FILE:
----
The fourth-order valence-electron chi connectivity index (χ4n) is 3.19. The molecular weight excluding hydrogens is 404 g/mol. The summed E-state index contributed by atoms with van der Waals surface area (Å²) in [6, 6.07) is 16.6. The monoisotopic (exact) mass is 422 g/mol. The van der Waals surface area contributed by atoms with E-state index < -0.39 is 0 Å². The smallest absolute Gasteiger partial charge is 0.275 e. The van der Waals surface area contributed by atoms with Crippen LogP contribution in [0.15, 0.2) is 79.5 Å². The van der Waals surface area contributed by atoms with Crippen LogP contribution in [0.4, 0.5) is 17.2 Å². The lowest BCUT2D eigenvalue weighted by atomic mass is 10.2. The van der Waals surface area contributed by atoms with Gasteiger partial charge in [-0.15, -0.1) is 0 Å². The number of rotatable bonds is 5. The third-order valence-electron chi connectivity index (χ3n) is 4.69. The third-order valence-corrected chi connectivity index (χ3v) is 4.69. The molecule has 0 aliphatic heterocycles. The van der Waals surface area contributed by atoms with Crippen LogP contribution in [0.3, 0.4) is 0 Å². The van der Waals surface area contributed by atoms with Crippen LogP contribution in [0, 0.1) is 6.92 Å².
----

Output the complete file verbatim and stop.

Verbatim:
The fourth-order valence-electron chi connectivity index (χ4n) is 3.19. The molecular weight excluding hydrogens is 404 g/mol. The summed E-state index contributed by atoms with van der Waals surface area (Å²) in [6, 6.07) is 16.6. The monoisotopic (exact) mass is 422 g/mol. The van der Waals surface area contributed by atoms with E-state index < -0.39 is 0 Å². The smallest absolute Gasteiger partial charge is 0.275 e. The van der Waals surface area contributed by atoms with Crippen LogP contribution in [0.15, 0.2) is 79.5 Å². The van der Waals surface area contributed by atoms with Crippen LogP contribution in [0.4, 0.5) is 17.2 Å². The lowest BCUT2D eigenvalue weighted by atomic mass is 10.2. The van der Waals surface area contributed by atoms with Gasteiger partial charge in [-0.15, -0.1) is 0 Å². The number of rotatable bonds is 5. The third-order valence-electron chi connectivity index (χ3n) is 4.69. The third-order valence-corrected chi connectivity index (χ3v) is 4.69. The molecule has 0 aliphatic heterocycles. The van der Waals surface area contributed by atoms with Crippen LogP contribution in [0.3, 0.4) is 0 Å². The van der Waals surface area contributed by atoms with Crippen LogP contribution in [0, 0.1) is 6.92 Å².